There's an old saying that goes ''many hands make light work," but when it comes to the Dow Jones Industrial Average (^DJI) and its burst back above 13,000, a better description might be, "a few players are doing most of the lifting."
That's because, as ConvergEx Group's Nick Colas points out, just five stocks in this 30-component index are responsible for nearly 60% of its gain.
"It's not really the heavy duty, big lifting stocks that have gotten us here," Colas says in the attached video of the benchmark's 950 point gain year-to-date. "Rather, it's consumer names, which is a little ironic given that we're worried about the consumer with the shape of the economy here."
Specifically, he points to the leadership of so-called middleweights, such as American Express (AXP), Home Depot (HD), Wal-Mart (WMT), Coca-Cola (KO), and Walt Disney (DIS) that are contributing more than their fair share. Remember, unlike the S&P 500 (^GSPC) which is a market cap weighted index, the DJIA is price-weighted, meaning the higher your share price, the more clout and influence - or weighting - you have in the index.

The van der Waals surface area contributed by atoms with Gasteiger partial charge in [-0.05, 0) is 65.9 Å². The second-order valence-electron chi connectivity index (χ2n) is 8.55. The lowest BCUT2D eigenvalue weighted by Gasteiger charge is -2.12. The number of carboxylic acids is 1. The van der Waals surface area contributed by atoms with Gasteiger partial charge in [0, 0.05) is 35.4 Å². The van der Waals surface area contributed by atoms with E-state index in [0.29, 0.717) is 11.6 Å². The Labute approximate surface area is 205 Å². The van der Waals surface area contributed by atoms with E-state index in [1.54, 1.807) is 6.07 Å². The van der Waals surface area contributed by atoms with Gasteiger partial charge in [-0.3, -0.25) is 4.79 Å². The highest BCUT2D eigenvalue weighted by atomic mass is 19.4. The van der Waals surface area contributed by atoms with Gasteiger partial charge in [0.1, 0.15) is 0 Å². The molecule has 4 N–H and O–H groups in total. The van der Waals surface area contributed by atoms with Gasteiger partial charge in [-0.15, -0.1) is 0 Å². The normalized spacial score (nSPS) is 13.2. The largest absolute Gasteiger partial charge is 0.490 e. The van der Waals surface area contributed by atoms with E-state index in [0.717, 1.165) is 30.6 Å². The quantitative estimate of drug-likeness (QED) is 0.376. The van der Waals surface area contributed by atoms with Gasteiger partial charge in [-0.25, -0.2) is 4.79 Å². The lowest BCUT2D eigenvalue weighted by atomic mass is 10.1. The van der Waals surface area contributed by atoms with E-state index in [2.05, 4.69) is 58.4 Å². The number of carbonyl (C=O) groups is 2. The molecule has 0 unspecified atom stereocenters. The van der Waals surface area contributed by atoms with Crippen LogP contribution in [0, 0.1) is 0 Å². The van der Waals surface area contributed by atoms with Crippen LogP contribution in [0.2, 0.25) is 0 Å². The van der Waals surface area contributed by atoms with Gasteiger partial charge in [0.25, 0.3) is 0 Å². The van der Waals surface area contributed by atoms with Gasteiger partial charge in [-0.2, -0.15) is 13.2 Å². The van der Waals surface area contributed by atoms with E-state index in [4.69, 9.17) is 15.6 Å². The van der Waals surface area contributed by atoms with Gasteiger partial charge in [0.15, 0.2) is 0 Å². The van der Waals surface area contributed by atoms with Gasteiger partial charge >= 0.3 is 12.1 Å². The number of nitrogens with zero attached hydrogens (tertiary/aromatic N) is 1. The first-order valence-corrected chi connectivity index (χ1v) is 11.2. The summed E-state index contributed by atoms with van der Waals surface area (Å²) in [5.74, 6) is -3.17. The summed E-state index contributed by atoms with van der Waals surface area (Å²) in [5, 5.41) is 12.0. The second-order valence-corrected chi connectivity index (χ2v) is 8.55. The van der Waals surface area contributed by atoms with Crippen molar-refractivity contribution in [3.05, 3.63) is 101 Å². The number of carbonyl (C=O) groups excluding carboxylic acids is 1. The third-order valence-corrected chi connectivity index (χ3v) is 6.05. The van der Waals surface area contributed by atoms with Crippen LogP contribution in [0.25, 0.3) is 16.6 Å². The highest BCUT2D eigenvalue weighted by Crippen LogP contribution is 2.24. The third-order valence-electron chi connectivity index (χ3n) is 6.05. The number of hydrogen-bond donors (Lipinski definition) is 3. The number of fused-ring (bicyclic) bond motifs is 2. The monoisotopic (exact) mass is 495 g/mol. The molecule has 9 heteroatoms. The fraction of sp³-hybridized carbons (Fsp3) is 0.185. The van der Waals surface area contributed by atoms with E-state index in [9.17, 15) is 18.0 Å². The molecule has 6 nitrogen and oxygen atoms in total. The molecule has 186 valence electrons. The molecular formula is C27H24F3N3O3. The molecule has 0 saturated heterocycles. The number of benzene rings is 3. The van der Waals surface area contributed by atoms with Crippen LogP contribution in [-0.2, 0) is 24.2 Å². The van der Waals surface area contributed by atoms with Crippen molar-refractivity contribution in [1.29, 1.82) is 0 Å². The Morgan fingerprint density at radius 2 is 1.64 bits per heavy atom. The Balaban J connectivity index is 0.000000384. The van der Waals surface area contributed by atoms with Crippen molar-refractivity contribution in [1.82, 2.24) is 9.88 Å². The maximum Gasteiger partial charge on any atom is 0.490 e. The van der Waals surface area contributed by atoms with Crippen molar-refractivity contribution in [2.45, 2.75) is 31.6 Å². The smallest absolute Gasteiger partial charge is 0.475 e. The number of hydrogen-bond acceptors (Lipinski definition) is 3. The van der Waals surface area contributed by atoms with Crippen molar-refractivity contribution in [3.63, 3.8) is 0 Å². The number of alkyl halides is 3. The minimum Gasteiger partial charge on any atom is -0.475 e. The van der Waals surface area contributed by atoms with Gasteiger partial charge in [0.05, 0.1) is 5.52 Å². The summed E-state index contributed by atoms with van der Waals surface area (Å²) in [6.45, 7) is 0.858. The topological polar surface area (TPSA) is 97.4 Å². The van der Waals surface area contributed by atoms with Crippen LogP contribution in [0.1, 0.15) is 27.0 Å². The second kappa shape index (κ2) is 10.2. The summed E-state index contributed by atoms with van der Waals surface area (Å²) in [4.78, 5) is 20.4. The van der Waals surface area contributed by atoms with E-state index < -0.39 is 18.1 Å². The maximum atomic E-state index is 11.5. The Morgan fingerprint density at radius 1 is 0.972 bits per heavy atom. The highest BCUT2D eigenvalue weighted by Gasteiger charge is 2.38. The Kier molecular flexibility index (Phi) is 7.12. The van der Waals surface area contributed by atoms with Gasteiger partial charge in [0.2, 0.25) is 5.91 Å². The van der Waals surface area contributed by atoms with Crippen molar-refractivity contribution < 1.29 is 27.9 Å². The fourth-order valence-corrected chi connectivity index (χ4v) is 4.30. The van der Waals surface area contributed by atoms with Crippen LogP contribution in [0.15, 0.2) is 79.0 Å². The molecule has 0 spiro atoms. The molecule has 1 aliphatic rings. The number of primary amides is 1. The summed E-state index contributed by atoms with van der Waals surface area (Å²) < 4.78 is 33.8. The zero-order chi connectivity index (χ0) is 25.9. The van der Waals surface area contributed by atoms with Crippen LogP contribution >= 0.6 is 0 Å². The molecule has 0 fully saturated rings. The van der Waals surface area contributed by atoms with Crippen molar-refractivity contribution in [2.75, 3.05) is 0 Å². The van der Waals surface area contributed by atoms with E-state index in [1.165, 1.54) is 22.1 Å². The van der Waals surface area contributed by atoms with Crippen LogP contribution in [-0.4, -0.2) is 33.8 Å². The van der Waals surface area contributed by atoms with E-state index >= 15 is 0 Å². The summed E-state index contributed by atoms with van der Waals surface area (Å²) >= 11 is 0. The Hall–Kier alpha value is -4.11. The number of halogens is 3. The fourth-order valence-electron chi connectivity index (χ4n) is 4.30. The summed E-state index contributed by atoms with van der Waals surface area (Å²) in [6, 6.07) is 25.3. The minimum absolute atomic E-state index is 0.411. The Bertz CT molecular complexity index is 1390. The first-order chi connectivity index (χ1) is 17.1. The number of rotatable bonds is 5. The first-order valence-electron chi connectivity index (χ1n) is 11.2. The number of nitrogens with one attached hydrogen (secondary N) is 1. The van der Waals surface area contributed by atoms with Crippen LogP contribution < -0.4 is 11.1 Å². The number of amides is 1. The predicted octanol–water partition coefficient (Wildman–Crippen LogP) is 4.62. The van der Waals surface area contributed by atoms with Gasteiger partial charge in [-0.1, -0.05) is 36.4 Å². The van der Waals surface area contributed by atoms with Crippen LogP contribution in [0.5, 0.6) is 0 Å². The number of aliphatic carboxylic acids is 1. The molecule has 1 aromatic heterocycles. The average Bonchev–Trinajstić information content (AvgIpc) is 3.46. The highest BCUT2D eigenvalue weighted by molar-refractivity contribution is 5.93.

In the box below, you can clearly see that the top-5 heavyweights (listed below with their last approximate closing price, weighting, and YTD % gain/loss) are not pulling their weight in the Dow, with the exception of IBM and 3M.
Company Price Weighting YTD%
IBM (IBM) ($199) 11.5% +8%
Chevron (CVX) ($111) 6.4% +5%
3M (MMM) ($91) 5.3% +12%
McDonald's (MCD) ($89) 5.1% -11%
ExxonMobil (XOM) ($87) 5.0% +3%
ConvergEx's Chief Market Strategist also points to the performance discrepancy between the Dow (+8% YTD) and the 11.5% gain by the S&P 500. "The discrepancy this year is 100% financials," Colas says, adding that they are "a very, very small part of the Dow, but are 12-13% of the S&P."
As for the next millennial milestone and getting back to the all-time high of 14,164 hit in October 2007, Colas thinks the energy stocks could be what takes the Dow to the next level, having just moved to the fore after lagging for most of the year.